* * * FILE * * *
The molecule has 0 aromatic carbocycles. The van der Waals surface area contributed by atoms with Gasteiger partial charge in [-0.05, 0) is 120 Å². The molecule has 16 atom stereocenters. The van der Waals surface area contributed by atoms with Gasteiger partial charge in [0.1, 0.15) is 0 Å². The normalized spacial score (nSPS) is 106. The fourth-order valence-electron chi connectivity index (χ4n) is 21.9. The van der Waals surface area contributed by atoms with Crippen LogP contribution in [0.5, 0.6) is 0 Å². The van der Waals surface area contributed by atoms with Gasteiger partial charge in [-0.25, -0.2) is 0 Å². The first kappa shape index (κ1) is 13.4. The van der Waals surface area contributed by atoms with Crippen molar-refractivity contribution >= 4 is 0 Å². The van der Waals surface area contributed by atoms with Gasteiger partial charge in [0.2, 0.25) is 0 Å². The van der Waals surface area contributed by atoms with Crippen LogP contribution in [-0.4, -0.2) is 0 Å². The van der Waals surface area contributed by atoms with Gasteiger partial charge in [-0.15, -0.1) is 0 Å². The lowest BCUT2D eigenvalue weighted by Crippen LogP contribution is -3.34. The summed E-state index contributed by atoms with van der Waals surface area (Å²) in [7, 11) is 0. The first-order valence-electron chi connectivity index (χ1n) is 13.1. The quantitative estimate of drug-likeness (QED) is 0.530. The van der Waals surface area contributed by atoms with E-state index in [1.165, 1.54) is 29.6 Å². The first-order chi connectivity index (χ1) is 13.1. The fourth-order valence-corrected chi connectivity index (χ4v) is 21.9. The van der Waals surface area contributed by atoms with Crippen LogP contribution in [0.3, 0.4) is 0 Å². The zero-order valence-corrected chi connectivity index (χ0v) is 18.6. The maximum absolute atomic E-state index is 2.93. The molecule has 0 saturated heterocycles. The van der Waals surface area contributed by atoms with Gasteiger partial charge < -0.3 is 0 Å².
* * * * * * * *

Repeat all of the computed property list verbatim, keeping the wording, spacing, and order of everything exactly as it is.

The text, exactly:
The molecule has 0 aromatic carbocycles. The van der Waals surface area contributed by atoms with Gasteiger partial charge in [-0.05, 0) is 120 Å². The molecule has 16 atom stereocenters. The van der Waals surface area contributed by atoms with Gasteiger partial charge in [0.1, 0.15) is 0 Å². The normalized spacial score (nSPS) is 106. The fourth-order valence-electron chi connectivity index (χ4n) is 21.9. The van der Waals surface area contributed by atoms with Crippen LogP contribution in [0.5, 0.6) is 0 Å². The van der Waals surface area contributed by atoms with Gasteiger partial charge in [-0.25, -0.2) is 0 Å². The first kappa shape index (κ1) is 13.4. The van der Waals surface area contributed by atoms with Crippen molar-refractivity contribution >= 4 is 0 Å². The van der Waals surface area contributed by atoms with Gasteiger partial charge in [0.2, 0.25) is 0 Å². The van der Waals surface area contributed by atoms with Crippen LogP contribution in [-0.4, -0.2) is 0 Å². The van der Waals surface area contributed by atoms with Gasteiger partial charge in [-0.15, -0.1) is 0 Å². The lowest BCUT2D eigenvalue weighted by Crippen LogP contribution is -3.34. The summed E-state index contributed by atoms with van der Waals surface area (Å²) in [7, 11) is 0. The first-order valence-electron chi connectivity index (χ1n) is 13.1. The quantitative estimate of drug-likeness (QED) is 0.530. The van der Waals surface area contributed by atoms with E-state index in [1.165, 1.54) is 29.6 Å². The first-order chi connectivity index (χ1) is 13.1. The fourth-order valence-corrected chi connectivity index (χ4v) is 21.9. The van der Waals surface area contributed by atoms with Crippen LogP contribution in [0.3, 0.4) is 0 Å². The zero-order valence-corrected chi connectivity index (χ0v) is 18.6. The maximum absolute atomic E-state index is 2.93. The molecule has 0 saturated heterocycles. The van der Waals surface area contributed by atoms with Gasteiger partial charge < -0.3 is 0 Å².